By Isabella Woods, Freelance Writer
Investigative journalism and documentary films go hand in hand together, but with mainstream media increasingly controlled by corporate interests many important issues are falling by the wayside. There is such a wide spectrum of issues that could, and should, be discussed through documentary films, but many fail to see the light of day because of one factor; they cannot get the funding.
One of the main problems is that because documentary filmmakers want their films to be seen by the masses then they have to approach mass media institutions in an effort to get them shown. The majority of mainstream media broadcasters are companies that sell advertising space to create revenue, and so want documentary films that attract a large amount of viewers. Sensationalist films that have shock value or are construed in a way that makes people want to watch them are almost always chosen over films that uncover a little known about social issue in a faraway country.
The problem with sensationalist documentaries
Instead of focusing on important social issues, or uncovering situations that require humanitarian aid, to get funding some documentary filmmakers are turning to sensationalism. By hyping up the topics they discuss they can hope for more viewers, but this usually comes at the cost of real objective journalism, and can even end up presenting the facts in a way that misinforms the viewer.
Sensationalist documentaries often present an issue in a scary way or make claims that are not, or cannot be proven. By doing this they attract lots of curious viewers, but often the viewer is no better informed about the issue than before they watched the documentary. The audience may well be entertained while relaxing on their franklin couches in front of the television, but they will probably not have learnt anything useful. By being controversial and presenting facts in a trivial or tabloid fashion, documentaries become less about educating and empowering people and more about entertainment and theatre.
Independent and conscientious filmmakers
Media bias is rife throughout the mainstream media, and unfortunately the situation does not seem to be getting any better. However, the advances in media technology and the use of websites as a platform to broadcast new documentary films means that there is still hope for the independent documentary filmmaker.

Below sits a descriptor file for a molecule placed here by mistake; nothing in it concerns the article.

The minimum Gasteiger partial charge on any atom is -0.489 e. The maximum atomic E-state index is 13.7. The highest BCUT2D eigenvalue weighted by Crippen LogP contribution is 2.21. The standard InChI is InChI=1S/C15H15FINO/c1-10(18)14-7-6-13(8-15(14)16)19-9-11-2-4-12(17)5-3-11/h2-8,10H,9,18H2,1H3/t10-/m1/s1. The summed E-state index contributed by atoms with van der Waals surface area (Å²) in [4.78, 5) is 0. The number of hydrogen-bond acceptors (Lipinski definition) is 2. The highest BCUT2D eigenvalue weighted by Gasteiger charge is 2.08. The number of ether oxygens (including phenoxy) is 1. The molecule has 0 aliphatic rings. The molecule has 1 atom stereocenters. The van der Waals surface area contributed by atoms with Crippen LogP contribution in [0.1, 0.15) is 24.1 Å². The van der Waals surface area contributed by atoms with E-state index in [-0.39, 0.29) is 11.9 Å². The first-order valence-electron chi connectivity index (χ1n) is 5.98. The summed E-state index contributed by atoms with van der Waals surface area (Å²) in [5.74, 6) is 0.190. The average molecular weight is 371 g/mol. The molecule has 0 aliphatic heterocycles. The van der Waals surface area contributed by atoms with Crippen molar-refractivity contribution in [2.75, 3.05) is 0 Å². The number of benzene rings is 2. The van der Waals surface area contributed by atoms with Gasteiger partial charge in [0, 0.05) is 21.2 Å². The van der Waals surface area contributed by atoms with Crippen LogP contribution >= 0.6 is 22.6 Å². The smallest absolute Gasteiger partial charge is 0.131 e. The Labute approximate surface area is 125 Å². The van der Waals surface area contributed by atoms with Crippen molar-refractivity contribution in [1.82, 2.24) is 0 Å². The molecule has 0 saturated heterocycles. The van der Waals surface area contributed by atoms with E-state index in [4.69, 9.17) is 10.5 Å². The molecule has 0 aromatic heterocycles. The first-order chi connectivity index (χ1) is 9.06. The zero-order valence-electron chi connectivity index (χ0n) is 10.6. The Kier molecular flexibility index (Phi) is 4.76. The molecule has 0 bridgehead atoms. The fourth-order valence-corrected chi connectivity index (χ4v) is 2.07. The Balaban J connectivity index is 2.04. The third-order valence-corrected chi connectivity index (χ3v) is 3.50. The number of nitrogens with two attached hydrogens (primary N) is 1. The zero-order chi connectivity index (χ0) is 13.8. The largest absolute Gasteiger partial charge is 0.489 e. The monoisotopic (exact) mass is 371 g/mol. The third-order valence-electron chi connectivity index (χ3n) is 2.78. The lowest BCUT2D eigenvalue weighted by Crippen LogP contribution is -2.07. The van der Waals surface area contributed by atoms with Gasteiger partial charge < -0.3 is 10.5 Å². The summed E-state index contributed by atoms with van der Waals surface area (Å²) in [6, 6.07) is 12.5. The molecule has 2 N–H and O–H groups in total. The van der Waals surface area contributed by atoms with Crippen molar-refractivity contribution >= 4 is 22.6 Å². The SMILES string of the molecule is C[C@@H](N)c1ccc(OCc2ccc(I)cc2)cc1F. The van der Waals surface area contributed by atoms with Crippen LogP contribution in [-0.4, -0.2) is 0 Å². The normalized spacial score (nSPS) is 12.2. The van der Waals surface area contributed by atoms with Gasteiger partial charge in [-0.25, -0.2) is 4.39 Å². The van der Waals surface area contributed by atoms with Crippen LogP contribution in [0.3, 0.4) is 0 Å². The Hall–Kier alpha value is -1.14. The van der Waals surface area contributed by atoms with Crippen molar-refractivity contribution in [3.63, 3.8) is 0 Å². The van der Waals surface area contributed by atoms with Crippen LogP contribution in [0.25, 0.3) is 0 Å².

Documentary films that show a topic from a balanced point of view and don’t try to influence what the viewer believes are undoubtedly the best type of documentaries. Of course documentaries need to have some sort of opinion, and that usually comes from the documentary filmmaker themselves. But a good reporter of facts and events always presents both sides of an argument, whichever one they agree with, and also gives credibility to both sides. The hope should be to give people that don’t have a voice a way to communicate with the rest of the world, in a hope that the issues they face can be changed for the better.
Organisations making a difference
Fortunately there are people dedicating their time to producing relevant and truthful documentaries that try to give coverage of topics and concerns that may have never of been widely known about if it was not for their efforts.
Angry Man Pictures, a UK-based production company, is one of these independent documentary film makers that has not compromised its integrity. One of the films produced by the company is called ‘The Forgotten Children of the Congo,’ and focuses on the plight of street children in the Democratic Republic of Congo. It brings up upsetting and hard to swallow facts about how the children are involved in witchcraft and cannibalism, and used as child soldiers by militant groups.
It’s ironic that this type of subject matter gets chewed up and spat out by the Hollywood movie industry, but documentaries showing the real thing are ignored by mainstream media outlets. Just look at the motion picture ‘Avatar’ for an example. It portrays an important real-life fact about how indigenous people across the world are exploited and abused by powerful corporations. But in order for it to become a hit at the box office the people have to become strange blue creatures and the hero that saves them is from the U.S. military. (In contrast, to read about one actual situation that parallels ‘Avatar’: Conflict in the Chittagong Hill Tracts )
This bias has not gone unnoticed, and there are groups of people all over the world trying to provide venues for the stories that are ignored by big media corporations to be heard. One place where people can see the hard work carried out by independent filmmakers on the big screen is at the Frontline Club in London. It is run by an ex-war correspondent who recognised independent filmmakers needed a place to show their work to people that are sick of mainstream media bias against issues that they choose not to cover.
The truth is that compelling documentaries that uncover real issues that affect the lives of people all over the world are being made every day. The problem is that not enough people get to see them. Hopefully documentary filmmakers will persevere and global audiences will tap into the power of the internet to see these films, instead of consuming what is served up to them by the mainstream media.